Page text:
Giuliani's attack on Soros shows the liberal Jewish billionaire remains a top conservative target

David Knowles
·Editor

President Trump’s lawyer Rudy Giuliani earlier this week upheld what has become a conservative tradition: attacking billionaire philanthropist George Soros.

“Don't tell me I'm anti-Semitic if I oppose him,” Giuliani, a Roman Catholic, said in an interview with New York magazine that quickly went viral. “Soros is hardly a Jew. I'm more of a Jew than Soros is. I probably know more about — he doesn't go to church, he doesn't go to religion — synagogue.”

Among those who did tell Giuliani he was, at the least, spreading anti-Semitic propaganda, was Jonathan Greenblatt, the national director of the Anti-Defamation League.

One of the leading funders of liberal causes around the globe, Soros, 89, has given away more than $32 billion of a personal fortune amassed through investing. His net worth currently is around $8 billion.

Born in Budapest, Hungary, to Jewish parents, he survived the Nazi occupation and emigrated to England in 1947. He studied at the London School of Economics, before emigrating to the U.S. in 1956 and starting a wildly successful hedge fund. In 1979, he founded Open Society Foundations to strengthen democracy around the world.

According to the Capital Research Center, a conservative watchdog group, Soros “personally sets the budget” for Open Society, which has funded liberal groups such as the American Civil Liberties Union, Amnesty International, Center for American Progress, Human Rights Campaign, Media Matters for America, MoveOn.org, Planned Parenthood and many others.

“My success in the financial markets has given me a greater degree of independence than most other people,” Soros wrote. “This allows me to take a stand on controversial issues: In fact, it obliges me to do so because others cannot.”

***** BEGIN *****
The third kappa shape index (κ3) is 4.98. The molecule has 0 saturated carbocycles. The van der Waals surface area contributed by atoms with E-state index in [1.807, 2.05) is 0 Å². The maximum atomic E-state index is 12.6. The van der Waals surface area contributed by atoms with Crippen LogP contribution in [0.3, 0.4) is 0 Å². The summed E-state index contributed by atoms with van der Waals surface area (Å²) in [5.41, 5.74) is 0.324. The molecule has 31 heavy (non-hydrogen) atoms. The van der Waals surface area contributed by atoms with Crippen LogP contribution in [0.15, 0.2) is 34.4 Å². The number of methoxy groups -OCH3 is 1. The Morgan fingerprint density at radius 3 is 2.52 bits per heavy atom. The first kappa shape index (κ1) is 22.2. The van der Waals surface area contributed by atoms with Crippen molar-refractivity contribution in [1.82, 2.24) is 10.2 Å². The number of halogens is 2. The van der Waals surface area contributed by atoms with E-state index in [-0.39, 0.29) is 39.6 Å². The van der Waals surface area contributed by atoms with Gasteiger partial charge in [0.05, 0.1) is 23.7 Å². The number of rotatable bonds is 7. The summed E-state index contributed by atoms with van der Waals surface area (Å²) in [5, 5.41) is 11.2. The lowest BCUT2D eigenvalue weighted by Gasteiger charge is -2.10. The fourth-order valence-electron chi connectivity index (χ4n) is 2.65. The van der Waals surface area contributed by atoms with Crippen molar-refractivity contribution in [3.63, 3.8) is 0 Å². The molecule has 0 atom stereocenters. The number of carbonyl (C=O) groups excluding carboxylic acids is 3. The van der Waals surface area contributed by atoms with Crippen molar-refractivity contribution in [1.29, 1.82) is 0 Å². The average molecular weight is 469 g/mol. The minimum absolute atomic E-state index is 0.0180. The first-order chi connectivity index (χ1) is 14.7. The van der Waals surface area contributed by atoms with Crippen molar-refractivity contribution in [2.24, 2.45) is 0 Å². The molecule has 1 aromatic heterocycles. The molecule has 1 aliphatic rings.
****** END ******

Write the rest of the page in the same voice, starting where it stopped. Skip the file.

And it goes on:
Along the way, Soros’s name has become synonymous with global liberal activism. As a result, many conservatives have anointed him a kind of shadow villain, one who inspires a litany of conspiracy theories.

Among other accusations Giuliani leveled in his interview with writer Olivia Nuzzi, he claimed that Soros “controlled” former U.S. ambassador to Ukraine Marie Yovanovitch — who was removed by Trump and testified in the House impeachment hearings — and that he was “employing” FBI agents, presumably the ones who investigated Trump’s campaign for alleged connections to Russia.

Trump himself echoed a baseless claim made on social media when he told a reporter in October 2018 that he “wouldn’t be surprised” if Soros was funding a Central American migrant caravan seeking asylum in the U.S.

Weeks earlier, the president asserted without evidence that protesters seeking to block Brett Kavanaugh’s Senate confirmation to the Supreme Court were being funded by Soros.

While other billionaires, from Bill Gates to Michael Bloomberg, also spend their fortunes on a variety of causes, some of them politically sensitive, Soros occupies unique standing among conspiracy theorists, who have even spread the absurd accusation that he was an officer of the Nazi SS — in 1944, when he was 13.

The influence Soros wields, which was evident in the hundreds of millions of dollars he poured into Eastern Europe after the fall of the Iron Curtain, is the reason he has usurped the Rothschild family in the imagination of anti-Semites as the symbol of the imagined Jewish cabal that rules the world.

After the editor of Christianity Today published a call for Trump to be removed from office, some Trump supporters spread a rumor that the evangelical publication was funded by Soros.

“He’s elected eight anarchist district attorneys in the United States,” Giuliani told New York magazine without naming them. “He’s a horrible human being.”

Jonathan Greenblatt, of the Anti-Defamation League, harshly criticized Giuliani’s comments.

“For decades, George Soros’s philanthropy has been used as fodder for outsized antisemitic conspiracy theories insisting there exists Jewish control and manipulation of countries and global events,” Greenblatt said in a statement to the Daily Beast. “Mr. Giuliani should apologize and retract his comments immediately, unless he seeks to dog whistle to hardcore antisemites and white supremacists who believe this garbage.”

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